Tuesday, August 16, 2011

Rick Perry for president?!

Obviously I haven't posted here in a long time. Due to a combination of a job loss, relocation (at least part-time) and lack of anything new to say on the subject of what I consider to be the decline of our country, I have been silent for a long time.

I still don't see much of a recovery happening, and in fact the technical indicators I have seen on the fine blogs and news sites I follow lead me to believe we are still slowly circling the drain. And in the spirit of full disclosure, I am proud to say that I am a staunch Ron Paul supporter. Having said that, I wish that as a lifelong Texan I could support Rick Perry because he is sort of more or less almost a conservative.

Perry loves to tout the job growth in Texas. There has been growth here and that really is good. However, these are just not the kind of jobs that you can support a family with. How would I know? Well I don't pretend to know what the jobs are or what they pay. I can however look up statistics on the 'net and guess what- Texas has nearly 4 million people on food stamps or the more politically correct sounding SNAP program. With a population of over 25 million this works out to approximately 16% of the Texas population receiving food assistance. Higher by a few percent than the national average. In fact, just taking into account total numbers, Texas appears to have more "participants" than any other state- at least as of August 1, 2011. If you follow this link http://quickfacts.census.gov/qfd/states/48000.html to compare Texas to other states in terms of median income etc. you will see that things really aren't that great here in the Lone Star State. Rick Perry's fault? No. I won't blame him for problems here but he really should not take credit for all the "job growth" when it is obvious that whatever these jobs are, they pay poorly enough that millions can still qualify for food stamps.

Monday, January 31, 2011

Let the good times roll

The good times are back. Our economy is fixed and folks are spending like crazy. The Dow is gaining and all is right with the world. Maybe in your world but not in mine.

Let me start with an article from CNN money that  addresses one of my rants, one that is all too familiar to those close to me. While there is some job creation, many or maybe most of those jobs are low to medium wage. No shit. Big surprise I know.  I won't bother to link to the article but you can read it for yourself in the Yahoo finance section.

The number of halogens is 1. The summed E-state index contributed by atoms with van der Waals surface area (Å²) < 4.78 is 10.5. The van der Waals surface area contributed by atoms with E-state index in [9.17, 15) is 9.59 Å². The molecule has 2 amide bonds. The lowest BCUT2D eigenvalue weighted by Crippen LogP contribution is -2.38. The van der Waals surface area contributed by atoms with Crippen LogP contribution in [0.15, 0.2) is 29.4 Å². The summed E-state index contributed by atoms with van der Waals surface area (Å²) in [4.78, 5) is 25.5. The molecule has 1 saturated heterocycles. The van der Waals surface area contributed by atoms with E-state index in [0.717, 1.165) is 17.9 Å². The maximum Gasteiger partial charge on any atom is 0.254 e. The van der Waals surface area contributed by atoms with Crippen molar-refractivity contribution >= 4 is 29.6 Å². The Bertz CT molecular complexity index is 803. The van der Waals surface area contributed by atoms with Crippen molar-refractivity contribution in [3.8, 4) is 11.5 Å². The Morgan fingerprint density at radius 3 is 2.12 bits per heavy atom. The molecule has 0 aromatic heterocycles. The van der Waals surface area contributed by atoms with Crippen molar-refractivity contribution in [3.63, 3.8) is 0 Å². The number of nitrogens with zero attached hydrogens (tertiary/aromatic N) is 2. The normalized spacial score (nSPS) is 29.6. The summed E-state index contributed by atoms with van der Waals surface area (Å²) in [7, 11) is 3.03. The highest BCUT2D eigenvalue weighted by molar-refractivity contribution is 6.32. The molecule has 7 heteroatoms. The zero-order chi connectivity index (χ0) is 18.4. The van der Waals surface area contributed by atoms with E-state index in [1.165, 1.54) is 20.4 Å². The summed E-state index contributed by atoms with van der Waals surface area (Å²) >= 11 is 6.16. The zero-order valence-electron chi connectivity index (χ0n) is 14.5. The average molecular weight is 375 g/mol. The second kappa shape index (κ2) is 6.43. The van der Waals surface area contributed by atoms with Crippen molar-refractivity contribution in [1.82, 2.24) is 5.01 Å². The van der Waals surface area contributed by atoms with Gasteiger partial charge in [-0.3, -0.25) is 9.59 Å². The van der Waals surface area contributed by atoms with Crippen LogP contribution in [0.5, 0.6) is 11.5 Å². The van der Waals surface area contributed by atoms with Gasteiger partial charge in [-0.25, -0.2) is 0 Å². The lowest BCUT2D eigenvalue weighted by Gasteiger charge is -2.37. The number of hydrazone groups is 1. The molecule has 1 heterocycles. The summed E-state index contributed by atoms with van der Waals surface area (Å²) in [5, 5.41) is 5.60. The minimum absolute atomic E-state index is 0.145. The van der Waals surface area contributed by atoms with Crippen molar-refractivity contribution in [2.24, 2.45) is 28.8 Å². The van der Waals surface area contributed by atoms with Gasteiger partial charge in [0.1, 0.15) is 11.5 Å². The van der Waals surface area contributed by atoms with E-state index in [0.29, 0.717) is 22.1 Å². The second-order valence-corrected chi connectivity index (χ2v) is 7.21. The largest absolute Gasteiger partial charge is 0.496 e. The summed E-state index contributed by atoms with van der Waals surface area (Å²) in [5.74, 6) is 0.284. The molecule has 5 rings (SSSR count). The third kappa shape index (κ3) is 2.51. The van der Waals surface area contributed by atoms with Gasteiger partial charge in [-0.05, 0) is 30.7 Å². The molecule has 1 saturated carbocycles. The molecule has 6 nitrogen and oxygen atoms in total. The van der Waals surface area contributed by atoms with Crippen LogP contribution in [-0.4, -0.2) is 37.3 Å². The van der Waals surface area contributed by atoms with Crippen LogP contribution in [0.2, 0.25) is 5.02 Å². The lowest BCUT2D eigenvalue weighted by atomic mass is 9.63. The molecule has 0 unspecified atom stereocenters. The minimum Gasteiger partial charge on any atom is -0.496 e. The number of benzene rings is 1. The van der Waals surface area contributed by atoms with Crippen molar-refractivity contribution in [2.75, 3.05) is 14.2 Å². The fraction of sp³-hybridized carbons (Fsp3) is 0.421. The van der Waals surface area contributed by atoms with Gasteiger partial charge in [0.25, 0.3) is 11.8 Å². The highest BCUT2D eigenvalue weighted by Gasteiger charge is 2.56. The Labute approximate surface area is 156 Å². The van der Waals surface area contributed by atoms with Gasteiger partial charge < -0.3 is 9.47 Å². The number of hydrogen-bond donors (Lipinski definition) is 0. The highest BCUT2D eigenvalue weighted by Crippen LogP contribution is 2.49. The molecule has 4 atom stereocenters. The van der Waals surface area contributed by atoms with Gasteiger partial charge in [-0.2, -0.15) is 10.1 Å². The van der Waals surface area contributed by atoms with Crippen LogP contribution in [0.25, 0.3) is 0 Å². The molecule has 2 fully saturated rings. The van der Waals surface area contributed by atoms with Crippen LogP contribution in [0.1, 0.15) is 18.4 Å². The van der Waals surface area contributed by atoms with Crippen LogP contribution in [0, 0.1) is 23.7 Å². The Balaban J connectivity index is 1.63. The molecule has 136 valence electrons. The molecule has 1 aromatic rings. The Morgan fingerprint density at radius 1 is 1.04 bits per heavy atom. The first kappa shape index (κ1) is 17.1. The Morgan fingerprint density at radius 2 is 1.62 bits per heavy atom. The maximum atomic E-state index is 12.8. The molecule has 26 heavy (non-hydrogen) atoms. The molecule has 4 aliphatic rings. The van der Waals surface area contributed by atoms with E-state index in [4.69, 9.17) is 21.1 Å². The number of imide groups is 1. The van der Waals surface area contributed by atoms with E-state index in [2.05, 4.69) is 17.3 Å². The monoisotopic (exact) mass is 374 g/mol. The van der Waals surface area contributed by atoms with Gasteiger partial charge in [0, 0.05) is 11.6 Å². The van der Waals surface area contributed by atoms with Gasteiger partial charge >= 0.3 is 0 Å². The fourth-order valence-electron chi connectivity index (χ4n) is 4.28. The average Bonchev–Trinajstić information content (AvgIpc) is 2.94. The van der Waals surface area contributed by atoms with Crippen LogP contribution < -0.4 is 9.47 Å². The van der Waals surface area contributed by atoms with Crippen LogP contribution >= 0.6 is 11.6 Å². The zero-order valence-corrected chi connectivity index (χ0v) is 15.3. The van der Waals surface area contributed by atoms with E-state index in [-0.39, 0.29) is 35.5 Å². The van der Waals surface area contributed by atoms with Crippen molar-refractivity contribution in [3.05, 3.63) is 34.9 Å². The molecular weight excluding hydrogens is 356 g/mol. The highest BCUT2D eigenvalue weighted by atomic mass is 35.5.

Here's the thing- most people know this already-at least those who formerly earned what CNN refers to as high wages. I was in that group but I guess I didn't know it at the time. I'm not being cute here. I really thought that most people in skilled positions earned those kinds of wages. Not now. But I digress. Suffice to say that I am having extreme difficulty finding a job to replace half of my previous wages. Health insurance is another problem that I will address at some future time.

I live in Texas. Great place to live. Wages not the best suck but you can't have everything. Well guess what- Texas has budget problems just like all but about 7 of the 50 states. Forecasting big cuts in the budget including education. Guess what else- my spouse is an educator. Texas may cut as many as 100,000 positions in education in the next two school years. Not a typo. 100,000! Nice! Good news is there are plenty of service sector jobs available where a person may be able to earn as much as $9.00 per hour! Whew. And I was worried.

In a nutshell, the gist of the article is that while there are jobs, generally, most don't pay very well. Speaking very broadly, many/most have a lower standard of living to look forward to once higher prices for food and fuel are taken in account. Many bloggers have been talking about downward pressure on wages for a long time but I rarely see or hear this discussed in the MSM.

Recently I heard an "economist" from SMU state that most people see rising fuel prices as a sign that the economy is improving. Huh? I recently conducted a very unscientific poll in which I asked 25-30 family and friends about this view. I don't need to tell you that not one single person I queried viewed rising fuel costs as a positive. Of course, it is certainly apparent that "the economy" means different things to different people. There is a lot of pain out there and I am afraid a lot more to come. You know it's bad when Mish starts talking about food preservation with a retiree named Stephanie. Mish offers very sound advice and this is no exception. I encourage everyone to read this as well as Chris Martenson's thoughts on food.